William Hellmann's mission at the
May 7 meeting of the Delaware Department of Transportation
advisory group for the bridge project was to reduce a list of
options for the bridge and its environs to manageable
proportions before going to a workshop-style public hearing on
June 4. Gail Van Gilder, of Delaware Greenways, opened fire when
he got to a proposal which would, in effect, substitute a wide
intersection at Barley Mill and Montchanin Roads for a
controversial highway interchange at the location.
argued that, no matter whether you called them through lanes,
turning lanes or passing lanes, three going westbound on Barley
Mill and two coming eastbound would add up to five. That would
one more than the number a similar group involved with the
widening of Powder Mill Road in the vicinity of Rockland Road
got DelDOT down to a few years ago and one more than what the
agency has committed to for the McConnell crossing.
in the session, Charles Baker, director of the New Castle County
Department of Land Use, told the meeting that he and his
department did not foresee any significant commercial
development in the so-called Delaware Route 141 corridor beyond
the projects already approved. Moreover, he said, it appears
that timing for that extensive amount of construction is
considerable discussion, Hellmann and Robert Kramer acknowledged
that, if the consultant's recommendations are taken, no proposed
scenario for the intersection would call for having the road
just four lanes wide. Van Gilder's contention that would be
incompatible with the premise that Route 141 be a 'boulevard'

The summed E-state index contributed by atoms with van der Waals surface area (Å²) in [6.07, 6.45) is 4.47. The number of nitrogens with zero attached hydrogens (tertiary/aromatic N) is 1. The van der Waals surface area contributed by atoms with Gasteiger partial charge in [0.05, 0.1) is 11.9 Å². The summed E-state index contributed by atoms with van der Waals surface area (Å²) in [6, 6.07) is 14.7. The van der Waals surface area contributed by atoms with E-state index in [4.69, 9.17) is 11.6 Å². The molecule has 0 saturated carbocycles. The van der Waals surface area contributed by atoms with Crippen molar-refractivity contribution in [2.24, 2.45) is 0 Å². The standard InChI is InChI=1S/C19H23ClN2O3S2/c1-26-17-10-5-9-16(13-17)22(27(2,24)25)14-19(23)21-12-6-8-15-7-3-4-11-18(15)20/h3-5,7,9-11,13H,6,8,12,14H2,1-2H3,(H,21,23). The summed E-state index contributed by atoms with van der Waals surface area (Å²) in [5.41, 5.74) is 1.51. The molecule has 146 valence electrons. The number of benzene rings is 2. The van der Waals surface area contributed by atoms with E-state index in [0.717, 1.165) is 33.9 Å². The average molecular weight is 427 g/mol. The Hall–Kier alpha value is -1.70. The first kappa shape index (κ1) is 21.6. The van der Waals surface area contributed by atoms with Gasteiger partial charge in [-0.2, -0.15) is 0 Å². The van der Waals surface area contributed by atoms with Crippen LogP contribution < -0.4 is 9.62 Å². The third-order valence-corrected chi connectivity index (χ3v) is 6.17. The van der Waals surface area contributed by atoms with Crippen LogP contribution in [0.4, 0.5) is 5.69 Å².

between Prices Corner and Concord Pike was supported by Berta
Kerr, of the Westover Woods Civic Association.
recommended that previously discussed plans to build a complete
interchange or to separate the intersecting roads while
providing varying amounts of access be dropped from
consideration. He did suggest that a new option calling for "a
tight diamond interchange" be kept for further study. Only
briefly explained at the meeting, that proposal calls for
dropping narrow ramps down from an elevated Montchanin Road.
Ferry, of the Alfred I. du Pont Institute, argued for retaining
an option that would use a partial cloverleaf-style ramp for
egress from Montchanin Road.
Councilman Richard Abbott, who has been a strong advocate of
concentrating highway improvements at the intersection in lieu
of enlarging McConnell Bridge, did not participate in the
discussion except to suggest that the assumption Montchanin Road
would have to be elevated because of construction considerations
be revisited. Lowering Barley Mill Road to go under it, he said,
would eliminate aesthetic objections to a grade-separated
Hellmann's suggestion that building a traffic circle at the
intersection is not a viable option was endorsed by the advisory
group as were suggestions that a variety of public
transit options to carry commuters from New Castle, Newark and
the Prices Corner areas to their jobs east of the Brandywine be
given further study.
called for making a 'strong recommendation' that Wilmington Area
Planning Council include proposals for light-rail or monorail